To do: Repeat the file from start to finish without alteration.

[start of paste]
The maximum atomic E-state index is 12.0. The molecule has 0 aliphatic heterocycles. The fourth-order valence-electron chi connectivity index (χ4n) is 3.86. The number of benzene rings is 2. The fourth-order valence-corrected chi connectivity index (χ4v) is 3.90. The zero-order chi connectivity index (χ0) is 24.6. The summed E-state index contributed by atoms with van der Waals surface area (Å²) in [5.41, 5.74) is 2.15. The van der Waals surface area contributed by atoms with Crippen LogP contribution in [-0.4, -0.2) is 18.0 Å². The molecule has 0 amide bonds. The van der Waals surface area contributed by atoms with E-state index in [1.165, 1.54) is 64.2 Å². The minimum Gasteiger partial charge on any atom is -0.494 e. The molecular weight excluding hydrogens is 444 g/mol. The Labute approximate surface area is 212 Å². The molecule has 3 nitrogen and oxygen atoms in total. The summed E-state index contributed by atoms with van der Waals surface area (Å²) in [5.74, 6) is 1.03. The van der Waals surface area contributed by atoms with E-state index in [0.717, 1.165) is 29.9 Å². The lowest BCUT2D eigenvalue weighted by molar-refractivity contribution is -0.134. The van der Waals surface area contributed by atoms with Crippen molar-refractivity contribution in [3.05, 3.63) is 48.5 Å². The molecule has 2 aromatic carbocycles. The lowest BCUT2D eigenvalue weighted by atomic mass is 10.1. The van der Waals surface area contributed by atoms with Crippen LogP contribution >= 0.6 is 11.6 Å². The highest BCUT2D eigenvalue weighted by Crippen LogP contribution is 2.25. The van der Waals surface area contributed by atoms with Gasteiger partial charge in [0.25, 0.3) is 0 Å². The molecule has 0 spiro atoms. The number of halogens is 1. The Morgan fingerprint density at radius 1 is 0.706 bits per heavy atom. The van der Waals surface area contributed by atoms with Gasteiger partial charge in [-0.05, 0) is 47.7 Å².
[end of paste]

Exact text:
The maximum atomic E-state index is 12.0. The molecule has 0 aliphatic heterocycles. The fourth-order valence-electron chi connectivity index (χ4n) is 3.86. The number of benzene rings is 2. The fourth-order valence-corrected chi connectivity index (χ4v) is 3.90. The zero-order chi connectivity index (χ0) is 24.6. The summed E-state index contributed by atoms with van der Waals surface area (Å²) in [5.41, 5.74) is 2.15. The van der Waals surface area contributed by atoms with Crippen LogP contribution in [-0.4, -0.2) is 18.0 Å². The molecule has 0 amide bonds. The van der Waals surface area contributed by atoms with E-state index in [1.165, 1.54) is 64.2 Å². The minimum Gasteiger partial charge on any atom is -0.494 e. The molecular weight excluding hydrogens is 444 g/mol. The Labute approximate surface area is 212 Å². The molecule has 3 nitrogen and oxygen atoms in total. The summed E-state index contributed by atoms with van der Waals surface area (Å²) in [5.74, 6) is 1.03. The van der Waals surface area contributed by atoms with E-state index in [0.717, 1.165) is 29.9 Å². The lowest BCUT2D eigenvalue weighted by molar-refractivity contribution is -0.134. The van der Waals surface area contributed by atoms with Crippen molar-refractivity contribution in [3.05, 3.63) is 48.5 Å². The molecule has 2 aromatic carbocycles. The lowest BCUT2D eigenvalue weighted by atomic mass is 10.1. The van der Waals surface area contributed by atoms with Crippen LogP contribution >= 0.6 is 11.6 Å². The highest BCUT2D eigenvalue weighted by Crippen LogP contribution is 2.25. The van der Waals surface area contributed by atoms with Gasteiger partial charge in [0.25, 0.3) is 0 Å². The molecule has 0 spiro atoms. The number of halogens is 1. The Morgan fingerprint density at radius 1 is 0.706 bits per heavy atom. The van der Waals surface area contributed by atoms with Gasteiger partial charge in [-0.05, 0) is 47.7 Å².